Diverticulitis results from inflammation of a colonic diverticulum, with subsequent microperforation. The most common symptoms include left lower quadrant abdominal pain, which may be cramping in nature initially, but then becomes steady, and fever. Associated symptoms may include nausea, vomiting, constipation, diarrhea, dysuria, and urinary frequency. The most common physical sign is tenderness in the left lower quadrant. There may be other signs of localized peritoneal inflammation, such as involuntary guarding, and percussion tenderness in a localized area. Occasionally, a tender mass, which represents a phlegmon, can be palpated. There will be some tenderness in the pelvis with rectal examination.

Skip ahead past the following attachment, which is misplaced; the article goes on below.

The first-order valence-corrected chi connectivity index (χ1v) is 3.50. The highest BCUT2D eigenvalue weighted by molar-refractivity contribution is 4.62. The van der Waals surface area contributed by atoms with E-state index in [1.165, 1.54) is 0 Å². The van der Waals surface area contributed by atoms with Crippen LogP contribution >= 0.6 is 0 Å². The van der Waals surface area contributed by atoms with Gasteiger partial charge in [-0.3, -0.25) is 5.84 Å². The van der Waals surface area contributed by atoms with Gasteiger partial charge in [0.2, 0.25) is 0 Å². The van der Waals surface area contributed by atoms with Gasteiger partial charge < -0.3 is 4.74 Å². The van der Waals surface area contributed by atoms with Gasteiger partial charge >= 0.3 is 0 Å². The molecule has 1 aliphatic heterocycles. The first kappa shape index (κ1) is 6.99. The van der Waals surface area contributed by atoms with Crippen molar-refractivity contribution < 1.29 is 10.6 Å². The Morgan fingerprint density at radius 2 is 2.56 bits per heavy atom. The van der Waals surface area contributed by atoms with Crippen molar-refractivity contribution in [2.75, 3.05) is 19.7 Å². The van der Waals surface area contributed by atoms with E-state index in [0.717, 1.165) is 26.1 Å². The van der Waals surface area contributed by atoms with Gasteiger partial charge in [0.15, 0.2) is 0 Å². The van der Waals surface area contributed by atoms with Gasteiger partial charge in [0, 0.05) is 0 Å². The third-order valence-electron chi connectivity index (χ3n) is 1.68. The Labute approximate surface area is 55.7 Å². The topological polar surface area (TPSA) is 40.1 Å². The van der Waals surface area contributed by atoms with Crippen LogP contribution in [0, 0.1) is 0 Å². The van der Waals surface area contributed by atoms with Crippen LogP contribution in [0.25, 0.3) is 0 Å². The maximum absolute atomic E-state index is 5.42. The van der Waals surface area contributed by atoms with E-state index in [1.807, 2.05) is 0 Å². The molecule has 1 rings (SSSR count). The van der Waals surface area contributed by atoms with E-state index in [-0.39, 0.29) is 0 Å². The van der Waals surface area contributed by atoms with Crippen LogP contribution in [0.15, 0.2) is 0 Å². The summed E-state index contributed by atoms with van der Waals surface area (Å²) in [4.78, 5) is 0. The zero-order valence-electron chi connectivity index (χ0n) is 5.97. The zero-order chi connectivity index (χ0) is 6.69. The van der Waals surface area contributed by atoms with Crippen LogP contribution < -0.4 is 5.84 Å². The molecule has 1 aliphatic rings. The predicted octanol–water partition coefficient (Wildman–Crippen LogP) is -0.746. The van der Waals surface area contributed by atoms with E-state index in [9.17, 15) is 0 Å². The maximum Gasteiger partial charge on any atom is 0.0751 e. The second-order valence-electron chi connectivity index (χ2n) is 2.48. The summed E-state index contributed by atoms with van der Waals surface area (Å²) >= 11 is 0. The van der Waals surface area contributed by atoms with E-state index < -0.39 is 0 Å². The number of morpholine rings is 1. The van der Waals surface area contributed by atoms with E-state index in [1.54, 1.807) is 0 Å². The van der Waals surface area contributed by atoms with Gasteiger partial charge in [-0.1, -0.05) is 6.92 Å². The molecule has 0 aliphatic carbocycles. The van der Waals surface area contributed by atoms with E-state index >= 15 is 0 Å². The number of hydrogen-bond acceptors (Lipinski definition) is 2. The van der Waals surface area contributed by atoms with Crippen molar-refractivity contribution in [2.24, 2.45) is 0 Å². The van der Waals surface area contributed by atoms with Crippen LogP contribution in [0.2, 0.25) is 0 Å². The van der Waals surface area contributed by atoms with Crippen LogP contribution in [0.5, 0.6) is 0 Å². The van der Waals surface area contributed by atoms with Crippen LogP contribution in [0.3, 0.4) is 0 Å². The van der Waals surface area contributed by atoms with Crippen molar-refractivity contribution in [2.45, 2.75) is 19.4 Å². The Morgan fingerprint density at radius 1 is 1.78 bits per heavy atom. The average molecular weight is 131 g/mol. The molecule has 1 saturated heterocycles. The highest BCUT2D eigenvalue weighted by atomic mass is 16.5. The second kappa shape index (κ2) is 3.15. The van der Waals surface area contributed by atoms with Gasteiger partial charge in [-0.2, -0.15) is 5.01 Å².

Sleisenger & Fordtran's Gastrointestinal and Liver Disease, 7th ed, 2002, Elsevier Science, Chapter 108-

Diverticular Disease of the Colon, Clifford L. Simmang and G. Thomas Shires, III, pp 2106--2107

Bates' Guide to Physical Examination and History Taking, Chapter 9: The Abdomen, pp. 350--351

Case Study: Left-Sided Back Pain: Adult

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